On Tue, 29 Mar 2011, Dave Chinner wrote:
On Mon, Mar 28, 2011 at 04:10:11AM -0400, Justin Piszcz wrote:
On Mon, 28 Mar 2011, Dave Chinner wrote:
On Sat, Mar 26, 2011 at 09:29:36AM -0400, Justin Piszcz wrote:
When I rm -rf a directory of a few hundred thousand
files/directories on XFS under 188.8.131.52, I see the following, is
No. What is you filesystem config (xfs_info) and your mount options?
Is it repeatable? I? the system otherwise stalled or is it still
operating normally? Does it recover and work normally after such a
Hi Dave, default mkfs.xfs options:
What is you filesystem config (xfs_info) and your mount options?
# xfs_info /dev/sda1
meta-data=/dev/sda1 isize=256 agcount=44, agsize=268435455 blks
= sectsz=512 attr=2
data = bsize=4096 blocks=11718704640, imaxpct=5
= sunit=0 swidth=0 blks
naming =version 2 bsize=4096 ascii-ci=0
log =internal bsize=4096 blocks=521728, version=2
= sectsz=512 sunit=0 blks, lazy-count=1
realtime =none extsz=4096 blocks=0, rtextents=0
A 44TB filesystem with a 2GB log, right?
A 44TB system yes, 2GB log (default).
/dev/sda1 on /r1 type xfs
Is it repeatable?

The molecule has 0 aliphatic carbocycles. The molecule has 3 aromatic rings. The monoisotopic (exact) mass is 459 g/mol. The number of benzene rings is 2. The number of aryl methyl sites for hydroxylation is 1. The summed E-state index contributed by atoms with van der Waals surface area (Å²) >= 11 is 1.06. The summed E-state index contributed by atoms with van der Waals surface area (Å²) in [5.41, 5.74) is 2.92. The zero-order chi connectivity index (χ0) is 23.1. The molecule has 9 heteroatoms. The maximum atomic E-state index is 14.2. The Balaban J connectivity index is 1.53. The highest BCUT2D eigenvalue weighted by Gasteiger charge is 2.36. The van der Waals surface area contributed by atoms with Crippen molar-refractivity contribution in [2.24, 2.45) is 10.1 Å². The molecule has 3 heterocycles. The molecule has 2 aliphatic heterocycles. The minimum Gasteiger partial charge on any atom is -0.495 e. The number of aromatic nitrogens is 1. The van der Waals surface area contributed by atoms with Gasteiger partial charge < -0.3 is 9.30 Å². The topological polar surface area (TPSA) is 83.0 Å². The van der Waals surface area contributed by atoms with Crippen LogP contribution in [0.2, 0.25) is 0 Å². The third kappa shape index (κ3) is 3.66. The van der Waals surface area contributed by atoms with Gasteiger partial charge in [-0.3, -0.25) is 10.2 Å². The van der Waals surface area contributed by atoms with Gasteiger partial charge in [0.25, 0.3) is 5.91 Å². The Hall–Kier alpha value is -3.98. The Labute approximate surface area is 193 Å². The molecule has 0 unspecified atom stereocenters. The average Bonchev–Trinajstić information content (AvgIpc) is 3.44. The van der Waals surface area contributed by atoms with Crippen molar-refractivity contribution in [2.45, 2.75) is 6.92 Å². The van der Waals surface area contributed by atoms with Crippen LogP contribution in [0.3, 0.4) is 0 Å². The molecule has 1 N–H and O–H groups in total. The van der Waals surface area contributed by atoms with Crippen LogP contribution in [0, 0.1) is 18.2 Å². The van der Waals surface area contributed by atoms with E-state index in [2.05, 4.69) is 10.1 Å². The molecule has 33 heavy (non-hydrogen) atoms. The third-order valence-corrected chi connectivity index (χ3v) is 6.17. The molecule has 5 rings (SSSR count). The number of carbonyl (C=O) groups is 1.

I've not tried to repeat it as is spews messages over all of my consoles but
it has happened more than once.
the system otherwise stalled or is it still operating normally?
The console/xterm/ssh etc that is performing the removal does lockup but
you are able to access the machine via a separate ssh connection.
Does it recover and work normally after such a stall?
Yes, eventually, I believe I started seeing this problem when I added
'delaylog' option to the mount options..
OK, that is what I suspected.
What it sounds like is that there is a checkpoint completing with an
out-of-order log sequence number so the items in the checkpoint are
not being inserted at the end of the AIL and that is where the CPU
usage is coming from. Without delaylog, a single transaction being
inserted out-of-order is unnoticeable as it's only a few items. A
delaylog checkpoint can be tens of thousands of items which is where
the CPU usage would come from.
I'll have to reproduce this locally to confirm this theory (and test